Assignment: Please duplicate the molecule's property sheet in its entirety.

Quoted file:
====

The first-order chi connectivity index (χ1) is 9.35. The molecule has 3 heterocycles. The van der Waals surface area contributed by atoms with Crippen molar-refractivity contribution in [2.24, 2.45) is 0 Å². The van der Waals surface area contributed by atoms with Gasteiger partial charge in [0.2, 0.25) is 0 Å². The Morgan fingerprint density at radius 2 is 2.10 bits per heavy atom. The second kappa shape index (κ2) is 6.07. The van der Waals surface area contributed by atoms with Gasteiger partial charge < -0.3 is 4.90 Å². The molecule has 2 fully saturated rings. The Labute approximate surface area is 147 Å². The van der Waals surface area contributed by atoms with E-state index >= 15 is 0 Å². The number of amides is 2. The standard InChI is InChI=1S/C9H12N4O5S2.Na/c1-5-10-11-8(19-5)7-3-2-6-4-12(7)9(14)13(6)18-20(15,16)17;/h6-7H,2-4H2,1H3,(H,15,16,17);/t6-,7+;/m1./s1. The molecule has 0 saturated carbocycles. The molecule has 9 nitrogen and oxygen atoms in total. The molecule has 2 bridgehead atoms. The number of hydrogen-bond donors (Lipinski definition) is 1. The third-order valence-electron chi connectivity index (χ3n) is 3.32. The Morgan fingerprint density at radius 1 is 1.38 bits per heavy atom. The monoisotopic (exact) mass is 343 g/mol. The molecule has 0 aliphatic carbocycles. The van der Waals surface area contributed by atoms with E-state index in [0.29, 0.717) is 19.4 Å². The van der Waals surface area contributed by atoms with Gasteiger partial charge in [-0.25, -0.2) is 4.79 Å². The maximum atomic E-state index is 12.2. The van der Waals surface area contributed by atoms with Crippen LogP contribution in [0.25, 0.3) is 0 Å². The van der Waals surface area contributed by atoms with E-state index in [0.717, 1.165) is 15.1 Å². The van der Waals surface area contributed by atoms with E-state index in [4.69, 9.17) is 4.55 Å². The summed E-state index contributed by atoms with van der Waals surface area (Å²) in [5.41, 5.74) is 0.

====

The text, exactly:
The first-order chi connectivity index (χ1) is 9.35. The molecule has 3 heterocycles. The van der Waals surface area contributed by atoms with Crippen molar-refractivity contribution in [2.24, 2.45) is 0 Å². The van der Waals surface area contributed by atoms with Gasteiger partial charge in [0.2, 0.25) is 0 Å². The Morgan fingerprint density at radius 2 is 2.10 bits per heavy atom. The second kappa shape index (κ2) is 6.07. The van der Waals surface area contributed by atoms with Gasteiger partial charge < -0.3 is 4.90 Å². The molecule has 2 fully saturated rings. The Labute approximate surface area is 147 Å². The van der Waals surface area contributed by atoms with E-state index >= 15 is 0 Å². The number of amides is 2. The standard InChI is InChI=1S/C9H12N4O5S2.Na/c1-5-10-11-8(19-5)7-3-2-6-4-12(7)9(14)13(6)18-20(15,16)17;/h6-7H,2-4H2,1H3,(H,15,16,17);/t6-,7+;/m1./s1. The molecule has 0 saturated carbocycles. The molecule has 9 nitrogen and oxygen atoms in total. The molecule has 2 bridgehead atoms. The number of hydrogen-bond donors (Lipinski definition) is 1. The third-order valence-electron chi connectivity index (χ3n) is 3.32. The Morgan fingerprint density at radius 1 is 1.38 bits per heavy atom. The monoisotopic (exact) mass is 343 g/mol. The molecule has 0 aliphatic carbocycles. The van der Waals surface area contributed by atoms with E-state index in [0.29, 0.717) is 19.4 Å². The van der Waals surface area contributed by atoms with Gasteiger partial charge in [-0.25, -0.2) is 4.79 Å². The maximum atomic E-state index is 12.2. The van der Waals surface area contributed by atoms with Crippen LogP contribution in [0.25, 0.3) is 0 Å². The van der Waals surface area contributed by atoms with E-state index in [0.717, 1.165) is 15.1 Å². The van der Waals surface area contributed by atoms with E-state index in [4.69, 9.17) is 4.55 Å². The summed E-state index contributed by atoms with van der Waals surface area (Å²) in [5.41, 5.74) is 0.